Looking at the connectivity of natural landscapes

How animals and plants can travel between natural land matters. This is how we measure your impact.

Our connectivity model was implemented through a collaboration between Biodiversity Scientist, Dr Lea Dambly and Software Engineer, Dr Simon Eberz. 

In the world we share with nature, natural landscapes are fragmented between our cites, farms and other ways we use the land. Human-made landscapes are difficult for species - animals or plants - to traverse, and some of our land uses are more difficult to cross than others. Being able to cross a landscape is important for multiple aspects of biodiversity, including;

  • Genetic diversity of species - being able to find mates who aren’t directly related to you increases the resilience of the species. Similarly for plants, being able to have your seeds or pollen dispersed widely.
  • New resources and food sources - if competition for food or prime living locations is high in one location, it’s important for species to be able to move somewhere else.
  • Migration - many species of wildlife migrate to follow their ideal weather patterns, seasonal sources of food or to find the best breeding grounds.

Measuring connectivity

We can quantify how easy or hard it is for species to cross a landscape by measuring its ‘connectivity’.

There are lots of ways to measure the connectivity of a landscape, our in-house model uses the concept of energy expenditure of an animal moving between its ideal patches of habitat. 

Let’s look at how it works

In an undisturbed landscape, the amount of energy required from an animal to move between habitat patches is indicated by the thickness of the line between the patches in the figure. For a longer journey, more energy is required and the lines are thicker. If the journey is too long the animal will not be able to make it.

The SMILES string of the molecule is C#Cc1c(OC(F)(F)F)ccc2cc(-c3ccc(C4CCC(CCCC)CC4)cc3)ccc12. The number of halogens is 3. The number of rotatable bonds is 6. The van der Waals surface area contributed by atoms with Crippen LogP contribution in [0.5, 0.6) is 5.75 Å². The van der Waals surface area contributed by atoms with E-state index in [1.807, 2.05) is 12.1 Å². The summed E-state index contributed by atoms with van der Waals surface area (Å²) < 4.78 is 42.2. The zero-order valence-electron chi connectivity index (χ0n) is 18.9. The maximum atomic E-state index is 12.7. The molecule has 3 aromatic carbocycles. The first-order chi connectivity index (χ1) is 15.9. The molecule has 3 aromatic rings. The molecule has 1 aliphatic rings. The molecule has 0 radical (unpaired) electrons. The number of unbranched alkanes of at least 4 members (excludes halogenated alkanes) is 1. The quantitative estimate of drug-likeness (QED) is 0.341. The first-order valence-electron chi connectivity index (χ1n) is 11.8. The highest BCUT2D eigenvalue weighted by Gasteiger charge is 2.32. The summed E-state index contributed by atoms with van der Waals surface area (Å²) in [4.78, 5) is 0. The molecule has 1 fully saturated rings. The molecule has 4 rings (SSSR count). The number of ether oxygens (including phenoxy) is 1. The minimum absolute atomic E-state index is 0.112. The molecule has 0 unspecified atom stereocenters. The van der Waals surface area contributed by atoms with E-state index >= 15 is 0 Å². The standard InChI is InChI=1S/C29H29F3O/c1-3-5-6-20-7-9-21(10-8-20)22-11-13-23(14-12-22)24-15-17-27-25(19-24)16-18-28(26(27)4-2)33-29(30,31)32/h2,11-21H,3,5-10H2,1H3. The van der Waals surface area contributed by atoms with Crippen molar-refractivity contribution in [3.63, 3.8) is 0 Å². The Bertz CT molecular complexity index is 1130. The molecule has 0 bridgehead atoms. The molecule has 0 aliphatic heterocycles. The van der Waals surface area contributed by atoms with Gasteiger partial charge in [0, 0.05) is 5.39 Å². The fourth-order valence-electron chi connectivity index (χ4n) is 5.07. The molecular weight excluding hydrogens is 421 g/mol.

The type of landscape between patches has a big impact on how much energy is required to cross it. If we have carved up the landscape with roads and urban areas, then it is much more difficult and energy consuming for an animal to cross. And most terrestrial animals cannot cross large bodies of water. In a fragmented landscape animals may alter their routes to minimise their exposure to human disturbances - the presence of “high resistance” land uses such as cities reduces the connectivity of the landscape for wildlife. In poorly connected landscapes, an animal may have to take a very circuitous route to get from one patch of habitat to another. And since animals don’t have a map of the best route from A to B movement between habitats can be limited, leading to negative impacts for the species.

A practical model, based on strong theory

Our in-house connectivity model is based on theory from several leading academic papers on how species move though landscapes. Connectivity of a landscape is summarised with “Equivalent Connected Area (ECA)”. ECA tells us how large a single, fully connected natural habitat patch would have to be to provide the same level of connectivity as the actual fragmented landscape; taking into account the size of each natural habitat patch and the probability of moving directly between two patches without passing through any others. This approach is “species agnostic”, meaning it is applicable to all animals, not just mammals for example, and it considers all land on a site, not just protected areas.

When you know about your connectivity you can take positive action. This could look like building wildlife corridors through poorly connected areas on sites - in the UK for a typical farm site this could be as simple as planting hedgerows around fields. For industrial estate sites, then wildlife corridors could be unmowed areas of wildflower grass, or “hedgehog tunnels” beneath roads.

Taking action

It all starts with building an understanding of how you share and impact the natural world around your sites. At natcap, we work with leading companies to establish robust nature intelligence making business decision-making simpler and beneficial to both nature and business in the long-term.

With various legislation coming into effect from early-2024, now’s the time for businesses to start measuring your impacts, dependencies, risks and opportunities when it comes to biodiversity and ecosystems.

Get in touch to see how you can start today.

Dark photograph of feathers overlayed with white outlines

natcap is the nature intelligence platform for your nature-positive reporting & action.

Identify where you should prioritise your efforts, understand your nature impacts and dependencies, disclose to stakeholders and take action.

See how it works...